Arminian


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Ar·min·i·an

 (är-mĭn′ē-ən)
adj.
Of or relating to the theology of Jacobus Arminius and his followers, who rejected the Calvinist doctrines of predestination and election and who believed that human free will is compatible with God's sovereignty.

Ar·min′i·an n.
Ar·min′i·an·ism n.

Arminian

(ɑːˈmɪnɪən)
adj
(Theology) denoting, relating to, or believing in the Christian Protestant doctrines of Jacobus Arminius, published in 1610, which rejected absolute predestination and insisted that the sovereignty of God is compatible with free will in man. These doctrines deeply influenced Wesleyan and Methodist theology
n
(Theology) a follower of such doctrines
Arˈminianˌism n
ThesaurusAntonymsRelated WordsSynonymsLegend:
Noun1.Arminian - adherent of Arminianism
Arminian Church - the Protestant denomination adhering to the views of Jacobus Arminius
adherent, disciple - someone who believes and helps to spread the doctrine of another
Adj.1.Arminian - of or relating to Arminianism
References in periodicals archive ?
26) It was during Henry's liaison with Anne - and arguably as a more or less direct result of it - that he renounced his allegiance to the Pope and precipitated the religious upheavals of the sixteenth century, which were still creating echoes in the Arminian and Laudian debates of Ford's own contemporaries.
From the mid-seventeenth century, Arminian theology had softened the doctrines of predestination and the elect by introducing the role of free will and, at least hypothetically, the possibility of universal grace.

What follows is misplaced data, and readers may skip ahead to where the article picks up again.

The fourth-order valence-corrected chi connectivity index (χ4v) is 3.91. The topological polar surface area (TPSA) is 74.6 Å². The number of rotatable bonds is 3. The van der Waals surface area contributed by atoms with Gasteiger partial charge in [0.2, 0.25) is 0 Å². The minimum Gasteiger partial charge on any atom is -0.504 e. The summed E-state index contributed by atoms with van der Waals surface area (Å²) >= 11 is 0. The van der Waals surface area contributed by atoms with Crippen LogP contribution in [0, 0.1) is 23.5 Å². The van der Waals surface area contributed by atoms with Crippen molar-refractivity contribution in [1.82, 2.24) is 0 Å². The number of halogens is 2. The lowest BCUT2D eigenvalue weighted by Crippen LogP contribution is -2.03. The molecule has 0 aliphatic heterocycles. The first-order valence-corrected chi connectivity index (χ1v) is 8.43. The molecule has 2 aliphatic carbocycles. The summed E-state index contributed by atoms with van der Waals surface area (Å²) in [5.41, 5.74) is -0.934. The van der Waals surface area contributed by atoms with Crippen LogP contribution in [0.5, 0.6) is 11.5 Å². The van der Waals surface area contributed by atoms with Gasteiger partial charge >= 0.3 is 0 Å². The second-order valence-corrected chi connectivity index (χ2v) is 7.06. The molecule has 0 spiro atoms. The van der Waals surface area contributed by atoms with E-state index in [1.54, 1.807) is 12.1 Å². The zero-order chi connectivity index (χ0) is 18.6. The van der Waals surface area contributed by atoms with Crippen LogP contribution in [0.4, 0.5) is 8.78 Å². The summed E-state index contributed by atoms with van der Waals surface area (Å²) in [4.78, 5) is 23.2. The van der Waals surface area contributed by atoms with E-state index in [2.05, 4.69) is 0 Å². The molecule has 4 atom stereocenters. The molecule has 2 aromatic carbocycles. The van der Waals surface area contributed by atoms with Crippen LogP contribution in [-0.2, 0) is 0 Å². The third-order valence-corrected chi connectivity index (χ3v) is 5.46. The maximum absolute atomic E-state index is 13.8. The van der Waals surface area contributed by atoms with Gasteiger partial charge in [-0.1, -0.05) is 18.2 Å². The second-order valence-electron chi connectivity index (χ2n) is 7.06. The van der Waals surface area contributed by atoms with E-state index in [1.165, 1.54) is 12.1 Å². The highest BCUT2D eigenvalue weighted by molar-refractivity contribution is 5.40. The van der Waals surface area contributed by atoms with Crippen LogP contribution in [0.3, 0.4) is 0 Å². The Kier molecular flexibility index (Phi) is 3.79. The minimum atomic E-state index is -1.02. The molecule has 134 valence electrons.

That sectarian, counter-cultural element is what made the earliest Baptists Baptist, both in England and in North America, both in the Arminian and the Calvinist camps.
While numerous sermons attack Calvinist predestination and espouse a more Arminian position - in fact, "the only distinctly Calvinist belief whose truth is not unambiguously impugned by Donne is that of the irresistibility of grace" (25) - Donne also argues forcefully for the importance of preaching, which, Oliver rightly suggests, "marks him as operating quite independently of Arminian preferences" (251).
While she is right in claiming the initial settlers to these mountains were Scotch-Irish Calvinists, she gives no explanation why they were so readily influenced by Francis Asbury and his Circuit Riders in the early nineteenth century so that even those that did not become Methodist, none-the-less, adopted its Arminian theology.
In Holland, the Baptists presumably were aware of the theology of the Remonstrants, the followers of James Arminius, whose "Five Arminian Articles" were published in 1610 and elicited from the established church in Holland a five-point response by a famous Synod held in Dordrecht in 1618-19.
But an unbiased historian can make an equally good case that Laud and his Arminian friends were godly.
Methodists and many other dissenters adhered to the Arminian alternatives.
How dull and brief would our heritage be without crises over the Bible, congregational and associational conflict, Calvinist and Arminian debates, missions and methodologies, religion and science, the role of women, and most recently, Disney and even the family?
Howe provides a succinct analysis of Sellers's thesis but raises very real concerns about his lack of clarity and unhelpful use of terms, especially Arminian and antinomianism.
True to its subtitle, the text introduces the reader to the history of Arminian Baptists in England and America; to distinctive Free Will Baptist doctrines; to the church covenant adopted by the National Association of Free Will Baptists; to four of the most important General/Free Will Baptist confessions of faith; to the history, structure, and ministries of the National Association; to Free Will ministries on state and local levels; and to other American Arminian general bodies not affiliated with the National Association.
Edward Lenton's letter describing his visit to Little Gidding and the transformation of that letter into the satirical Arminian Nunnery can be studied in Mayor.